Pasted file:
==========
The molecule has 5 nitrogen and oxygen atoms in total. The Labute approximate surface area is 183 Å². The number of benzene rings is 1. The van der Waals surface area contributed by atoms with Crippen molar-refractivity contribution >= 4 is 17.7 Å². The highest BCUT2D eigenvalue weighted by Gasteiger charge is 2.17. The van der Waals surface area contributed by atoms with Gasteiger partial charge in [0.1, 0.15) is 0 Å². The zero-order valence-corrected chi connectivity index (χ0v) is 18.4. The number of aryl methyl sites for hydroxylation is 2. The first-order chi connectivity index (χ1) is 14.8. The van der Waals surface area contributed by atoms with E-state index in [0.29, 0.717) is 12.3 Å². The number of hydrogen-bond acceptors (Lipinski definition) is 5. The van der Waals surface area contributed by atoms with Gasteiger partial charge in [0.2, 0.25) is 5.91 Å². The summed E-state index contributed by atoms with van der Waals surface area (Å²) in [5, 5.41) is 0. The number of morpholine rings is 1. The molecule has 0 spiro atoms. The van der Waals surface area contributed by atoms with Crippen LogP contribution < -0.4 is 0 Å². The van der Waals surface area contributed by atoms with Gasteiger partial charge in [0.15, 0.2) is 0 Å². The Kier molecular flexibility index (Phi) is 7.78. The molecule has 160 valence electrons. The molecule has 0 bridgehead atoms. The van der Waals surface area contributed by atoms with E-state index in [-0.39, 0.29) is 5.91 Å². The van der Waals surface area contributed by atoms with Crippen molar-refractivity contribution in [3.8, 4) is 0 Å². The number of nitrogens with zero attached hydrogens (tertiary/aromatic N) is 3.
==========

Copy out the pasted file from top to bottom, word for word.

The molecule has 5 nitrogen and oxygen atoms in total. The Labute approximate surface area is 183 Å². The number of benzene rings is 1. The van der Waals surface area contributed by atoms with Crippen molar-refractivity contribution >= 4 is 17.7 Å². The highest BCUT2D eigenvalue weighted by Gasteiger charge is 2.17. The van der Waals surface area contributed by atoms with Gasteiger partial charge in [0.1, 0.15) is 0 Å². The zero-order valence-corrected chi connectivity index (χ0v) is 18.4. The number of aryl methyl sites for hydroxylation is 2. The first-order chi connectivity index (χ1) is 14.8. The van der Waals surface area contributed by atoms with E-state index in [0.29, 0.717) is 12.3 Å². The number of hydrogen-bond acceptors (Lipinski definition) is 5. The van der Waals surface area contributed by atoms with Gasteiger partial charge in [0.2, 0.25) is 5.91 Å². The summed E-state index contributed by atoms with van der Waals surface area (Å²) in [5, 5.41) is 0. The number of morpholine rings is 1. The molecule has 0 spiro atoms. The van der Waals surface area contributed by atoms with Crippen LogP contribution < -0.4 is 0 Å². The van der Waals surface area contributed by atoms with Gasteiger partial charge in [0.15, 0.2) is 0 Å². The Kier molecular flexibility index (Phi) is 7.78. The molecule has 160 valence electrons. The molecule has 0 bridgehead atoms. The van der Waals surface area contributed by atoms with E-state index in [-0.39, 0.29) is 5.91 Å². The van der Waals surface area contributed by atoms with Crippen molar-refractivity contribution in [3.8, 4) is 0 Å². The number of nitrogens with zero attached hydrogens (tertiary/aromatic N) is 3.